Ian gamely manoeuvred the chair holding 12 stone+ of Chrissy up hill and down dale (her weight's probably doubled since these photos were taken) but she showed no interest in the animals. She was moaning and groaning again and I wondered if the wind was annoying her. It was gusty enough to blow her hair into her face, which she hates. We put her hood up and tried to jolly her along but she kept letting out shrieks and, inevitably, threw the contents of her lunchbox onto the grass. Greedy crows swooped down to eat her leftovers and, nearby, excited children had their photos taken with someone dressed as a tiger, Chrissy jumped out of her wheelchair like Andy in little Brtain and threw herself down on the ground again. As I waited, I felt irrationally and selfishly furious with her for ruining things when we'd done all we could to make it special for her. 'For God's sake snap out of it!' I exploded. 'Get up NOW!!' She ignored me of course. Sometimes when I bellow at her she looks startled but it's like she makes no connection between her behaviour & my anger, & it leaves me feeling guilt-ridden - so all-in-all losing my temper is a pointless waste of energy. We had no choice but to abort the visit then. On the drive home, Chrissy sat quietly and serenely while I continued to brood bitterly over my lot. This time I told myself to snap out of it. You can't hold on to negative feelings around Chrissy. Her face will light up with a smile, or she'll say something funny or make another impossible demand. She acts like an 'ungrateful brat.' It's not Chrissy's fault that nothing we do for her is ever enough but sometimes it bloody well feels like it is.

Back at home, Chrissy was still unsettled and didn't want to be cuddled. There was a lovely calm time where she sat engrossed in her Snowman 'flap' book but the moaning and groaning continued all night, and she wet the bed - rare for her these days. I think a seizure may be brewing. Or something. Your guess is as good as mine.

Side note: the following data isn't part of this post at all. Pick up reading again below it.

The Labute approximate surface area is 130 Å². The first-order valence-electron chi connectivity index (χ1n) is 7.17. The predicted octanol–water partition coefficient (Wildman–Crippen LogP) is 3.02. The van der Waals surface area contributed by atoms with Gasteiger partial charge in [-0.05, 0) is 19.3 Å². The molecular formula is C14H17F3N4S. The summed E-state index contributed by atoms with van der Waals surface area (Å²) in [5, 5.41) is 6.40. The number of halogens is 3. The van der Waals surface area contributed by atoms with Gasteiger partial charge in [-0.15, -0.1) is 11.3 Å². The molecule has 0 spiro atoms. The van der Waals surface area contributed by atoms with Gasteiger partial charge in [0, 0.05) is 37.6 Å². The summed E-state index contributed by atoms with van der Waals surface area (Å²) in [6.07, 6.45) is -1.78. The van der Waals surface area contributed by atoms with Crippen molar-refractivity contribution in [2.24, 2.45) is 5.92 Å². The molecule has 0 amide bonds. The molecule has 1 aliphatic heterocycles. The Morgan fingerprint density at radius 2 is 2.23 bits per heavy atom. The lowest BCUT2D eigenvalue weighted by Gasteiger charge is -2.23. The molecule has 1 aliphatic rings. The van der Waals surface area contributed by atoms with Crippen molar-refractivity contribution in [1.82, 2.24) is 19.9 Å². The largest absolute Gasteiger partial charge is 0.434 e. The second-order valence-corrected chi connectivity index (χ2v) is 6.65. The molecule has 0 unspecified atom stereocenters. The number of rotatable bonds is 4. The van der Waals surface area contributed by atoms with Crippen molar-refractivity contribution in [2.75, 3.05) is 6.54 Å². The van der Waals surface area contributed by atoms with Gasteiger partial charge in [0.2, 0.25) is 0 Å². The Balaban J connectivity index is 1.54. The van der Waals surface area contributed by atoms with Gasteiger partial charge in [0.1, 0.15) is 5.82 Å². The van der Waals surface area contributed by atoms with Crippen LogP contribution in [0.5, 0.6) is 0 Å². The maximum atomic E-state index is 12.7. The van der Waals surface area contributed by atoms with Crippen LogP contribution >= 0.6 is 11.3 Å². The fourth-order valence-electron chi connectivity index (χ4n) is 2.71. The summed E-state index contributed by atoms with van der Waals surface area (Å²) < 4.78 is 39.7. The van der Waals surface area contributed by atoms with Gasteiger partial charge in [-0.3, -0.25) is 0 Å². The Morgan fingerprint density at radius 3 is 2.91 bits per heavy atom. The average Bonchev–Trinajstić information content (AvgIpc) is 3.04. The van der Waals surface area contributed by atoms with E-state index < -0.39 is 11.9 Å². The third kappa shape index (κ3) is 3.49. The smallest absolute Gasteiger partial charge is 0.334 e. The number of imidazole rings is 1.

I am a SWAN UK (Syndromes without a Name) blogger

Tuesday, 5 June 2012

The Diamond Jubilee & Social Isolation

Missing from our Jubilee celebrations

It's a shame Chrissy couldn't join in with the fun. After another sleepathon (21 hours, followed by three awake then back to bed for another 10 hours) I hoped she would wake up as jolly & refreshed as she’d been two weeks ago on our trip to Exbury Gardens. Instead, Chrissy's mood on Sunday was fractious and shouty. She came downstairs after her morning bath and obsessively switched lights on and off, and carried out her rituals of rearranging objects in the kitchen. The signs weren’t good but I hoped that she might settle down after breakfast if we could get her to sit down long enough to eat it. I made her a picnic to take up to the field where our village was holding Jubilee family events. It’s only a stone’s throw from our house but Chrissy had made up her mind that she wasn’t walking anywhere! I let her sit in my car for a while, as it sometimes calms her, but she kept getting in and out, and became increasingly agitated and screamy. I reluctantly conceded defeat, and Ian took her back to the assessment & treatment unit while our house-guests and I got ready for the afternoon’s Diamond Jubilee events.

It was all great fun. Mum, my two friends, Ian & I lunched on a hog roast and chatted to other villagers as local children took part in games. If I’d brought a fold-up chair & Chrissy’s picnic lunch, she may, just MAY, have enjoyed herself without any big dramas but I quickly spotted potential pitfalls. They include a small paddling pool full of soapy water, lots of dogs and small children to fixate on and terrorise, crowds, queues for drinks and food, the threat of rain……We all agreed that it was a good idea not to bring Chrissy. She hadn’t been in the ‘right’ mood and it probably would have ended in disaster (worst case scenario = throwing herself down on the grass, stripping naked, and screaming and self-injuring.)

We got back home in time to watch the Thames river pageant then in the evening we dressed up for the party – my friends and I wore fifties-style dresses with nipped in waists and big skirts, and danced the night away in a marquee to a brilliant live swing band. As we oohed and aahed over the finale – a magnificent firework display – I thought how much Chrissy would love this part, but not the rain!

I had a marvellous time and got swept up in the mood of the occasion but as always during special celebrations, I had moments of wistfulness. The Queen’s Diamond Jubilee is a time for communities to come together, but it also highlighted Chrissy's social isolation.

I am a SWAN UK (Syndromes without a Name) blogger